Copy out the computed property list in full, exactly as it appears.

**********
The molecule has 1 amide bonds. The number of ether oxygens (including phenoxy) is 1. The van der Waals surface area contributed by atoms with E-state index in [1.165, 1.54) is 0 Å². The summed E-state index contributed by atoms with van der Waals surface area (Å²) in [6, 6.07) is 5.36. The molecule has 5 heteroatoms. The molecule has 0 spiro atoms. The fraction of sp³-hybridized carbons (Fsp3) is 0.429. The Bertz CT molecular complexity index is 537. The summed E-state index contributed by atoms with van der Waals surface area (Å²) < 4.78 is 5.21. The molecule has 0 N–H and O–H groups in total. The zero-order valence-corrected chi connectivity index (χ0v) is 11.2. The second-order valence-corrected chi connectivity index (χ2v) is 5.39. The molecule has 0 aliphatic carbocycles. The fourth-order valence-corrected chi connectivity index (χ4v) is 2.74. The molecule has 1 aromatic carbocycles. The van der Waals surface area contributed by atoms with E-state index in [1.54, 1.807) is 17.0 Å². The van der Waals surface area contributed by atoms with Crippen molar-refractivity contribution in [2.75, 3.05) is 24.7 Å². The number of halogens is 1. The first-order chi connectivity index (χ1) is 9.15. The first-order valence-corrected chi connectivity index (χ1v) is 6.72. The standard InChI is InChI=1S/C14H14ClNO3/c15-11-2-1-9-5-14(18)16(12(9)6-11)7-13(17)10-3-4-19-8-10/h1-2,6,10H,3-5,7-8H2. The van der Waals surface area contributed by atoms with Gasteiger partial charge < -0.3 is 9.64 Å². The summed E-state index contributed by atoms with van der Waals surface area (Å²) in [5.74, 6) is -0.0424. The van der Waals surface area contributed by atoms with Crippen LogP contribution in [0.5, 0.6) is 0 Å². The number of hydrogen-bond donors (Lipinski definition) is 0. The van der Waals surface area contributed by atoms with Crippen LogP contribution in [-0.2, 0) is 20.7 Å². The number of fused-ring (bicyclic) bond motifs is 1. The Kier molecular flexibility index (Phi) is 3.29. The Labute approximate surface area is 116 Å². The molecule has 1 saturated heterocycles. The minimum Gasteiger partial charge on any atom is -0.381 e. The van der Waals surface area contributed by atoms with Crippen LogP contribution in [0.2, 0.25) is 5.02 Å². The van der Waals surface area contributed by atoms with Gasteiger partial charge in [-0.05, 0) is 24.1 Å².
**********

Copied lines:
The molecule has 1 amide bonds. The number of ether oxygens (including phenoxy) is 1. The van der Waals surface area contributed by atoms with E-state index in [1.165, 1.54) is 0 Å². The summed E-state index contributed by atoms with van der Waals surface area (Å²) in [6, 6.07) is 5.36. The molecule has 5 heteroatoms. The molecule has 0 spiro atoms. The fraction of sp³-hybridized carbons (Fsp3) is 0.429. The Bertz CT molecular complexity index is 537. The summed E-state index contributed by atoms with van der Waals surface area (Å²) < 4.78 is 5.21. The molecule has 0 N–H and O–H groups in total. The zero-order valence-corrected chi connectivity index (χ0v) is 11.2. The second-order valence-corrected chi connectivity index (χ2v) is 5.39. The molecule has 0 aliphatic carbocycles. The fourth-order valence-corrected chi connectivity index (χ4v) is 2.74. The molecule has 1 aromatic carbocycles. The van der Waals surface area contributed by atoms with E-state index in [1.54, 1.807) is 17.0 Å². The van der Waals surface area contributed by atoms with Crippen molar-refractivity contribution in [2.75, 3.05) is 24.7 Å². The number of halogens is 1. The first-order chi connectivity index (χ1) is 9.15. The first-order valence-corrected chi connectivity index (χ1v) is 6.72. The standard InChI is InChI=1S/C14H14ClNO3/c15-11-2-1-9-5-14(18)16(12(9)6-11)7-13(17)10-3-4-19-8-10/h1-2,6,10H,3-5,7-8H2. The van der Waals surface area contributed by atoms with Gasteiger partial charge < -0.3 is 9.64 Å². The summed E-state index contributed by atoms with van der Waals surface area (Å²) in [5.74, 6) is -0.0424. The van der Waals surface area contributed by atoms with Crippen LogP contribution in [0.5, 0.6) is 0 Å². The number of hydrogen-bond donors (Lipinski definition) is 0. The van der Waals surface area contributed by atoms with Crippen LogP contribution in [-0.2, 0) is 20.7 Å². The number of fused-ring (bicyclic) bond motifs is 1. The Kier molecular flexibility index (Phi) is 3.29. The Labute approximate surface area is 116 Å². The molecule has 1 saturated heterocycles. The minimum Gasteiger partial charge on any atom is -0.381 e. The van der Waals surface area contributed by atoms with Crippen LogP contribution in [0.2, 0.25) is 5.02 Å². The van der Waals surface area contributed by atoms with Gasteiger partial charge in [-0.05, 0) is 24.1 Å².